Volume 38 - Number 4 - 1997 | DOI: 10.5032/jae.1997.04001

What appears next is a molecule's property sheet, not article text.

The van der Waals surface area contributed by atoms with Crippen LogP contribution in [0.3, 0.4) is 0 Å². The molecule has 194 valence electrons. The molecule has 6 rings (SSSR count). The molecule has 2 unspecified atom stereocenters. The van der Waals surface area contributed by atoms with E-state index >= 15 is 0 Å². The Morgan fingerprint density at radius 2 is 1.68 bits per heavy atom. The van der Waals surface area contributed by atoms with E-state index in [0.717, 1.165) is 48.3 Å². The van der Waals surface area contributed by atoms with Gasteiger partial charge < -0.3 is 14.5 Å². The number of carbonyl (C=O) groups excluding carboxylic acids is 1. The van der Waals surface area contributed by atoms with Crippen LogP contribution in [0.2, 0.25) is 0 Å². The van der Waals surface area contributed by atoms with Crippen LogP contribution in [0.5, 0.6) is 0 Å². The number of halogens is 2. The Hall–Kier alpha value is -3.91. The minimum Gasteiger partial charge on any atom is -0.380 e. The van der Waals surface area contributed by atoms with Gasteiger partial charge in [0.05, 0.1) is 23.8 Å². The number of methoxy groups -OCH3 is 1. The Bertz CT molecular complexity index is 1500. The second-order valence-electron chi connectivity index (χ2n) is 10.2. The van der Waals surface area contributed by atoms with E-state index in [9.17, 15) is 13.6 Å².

The purpose of this study was to examine the impact of block scheduling on teachers and agricultural education programs in North Carolina. Questionnaires were sent to the senior agricultural instructor in each department in the state. Responses were obtainedfrom 68 percent. Approximately 75% of the NC schools are on block scheduling. Teachers generally have a positive attitude toward block scheduling. Block scheduling has resulted in an substantial increase in the number of agriculture students while the number of students in the FFA has remained the same. Block scheduling has had little impact on the quality of the instruction a slight negative impact on SAE, and a substantial negative impact on the FFA program. A variety of instructional techniques are needed and each class period needs to be broken up into segments. The communications, the entire structure and operating procedures for the FFA may need to be re-examined.